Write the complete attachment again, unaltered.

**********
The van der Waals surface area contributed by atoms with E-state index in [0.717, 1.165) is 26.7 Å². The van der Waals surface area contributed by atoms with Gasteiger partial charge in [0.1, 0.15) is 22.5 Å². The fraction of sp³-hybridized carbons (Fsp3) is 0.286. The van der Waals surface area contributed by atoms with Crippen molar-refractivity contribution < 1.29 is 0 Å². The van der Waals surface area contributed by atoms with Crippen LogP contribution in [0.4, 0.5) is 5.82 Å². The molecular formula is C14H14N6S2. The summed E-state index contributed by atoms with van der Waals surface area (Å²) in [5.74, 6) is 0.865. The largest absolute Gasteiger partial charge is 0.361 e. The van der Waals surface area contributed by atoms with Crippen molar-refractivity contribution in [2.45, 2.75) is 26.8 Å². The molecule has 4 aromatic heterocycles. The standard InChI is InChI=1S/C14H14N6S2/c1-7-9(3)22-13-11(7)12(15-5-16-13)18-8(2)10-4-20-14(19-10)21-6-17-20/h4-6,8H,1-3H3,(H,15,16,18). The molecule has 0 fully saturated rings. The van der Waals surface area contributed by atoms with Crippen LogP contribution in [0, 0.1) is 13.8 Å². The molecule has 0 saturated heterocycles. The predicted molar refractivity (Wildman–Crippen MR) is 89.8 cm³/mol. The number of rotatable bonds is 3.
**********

The van der Waals surface area contributed by atoms with E-state index in [0.717, 1.165) is 26.7 Å². The van der Waals surface area contributed by atoms with Gasteiger partial charge in [0.1, 0.15) is 22.5 Å². The fraction of sp³-hybridized carbons (Fsp3) is 0.286. The van der Waals surface area contributed by atoms with Crippen molar-refractivity contribution < 1.29 is 0 Å². The van der Waals surface area contributed by atoms with Crippen LogP contribution in [0.4, 0.5) is 5.82 Å². The molecular formula is C14H14N6S2. The summed E-state index contributed by atoms with van der Waals surface area (Å²) in [5.74, 6) is 0.865. The largest absolute Gasteiger partial charge is 0.361 e. The van der Waals surface area contributed by atoms with Crippen molar-refractivity contribution in [2.45, 2.75) is 26.8 Å². The molecule has 4 aromatic heterocycles. The standard InChI is InChI=1S/C14H14N6S2/c1-7-9(3)22-13-11(7)12(15-5-16-13)18-8(2)10-4-20-14(19-10)21-6-17-20/h4-6,8H,1-3H3,(H,15,16,18). The molecule has 0 fully saturated rings. The van der Waals surface area contributed by atoms with Crippen LogP contribution in [0, 0.1) is 13.8 Å². The molecule has 0 saturated heterocycles. The predicted molar refractivity (Wildman–Crippen MR) is 89.8 cm³/mol. The number of rotatable bonds is 3.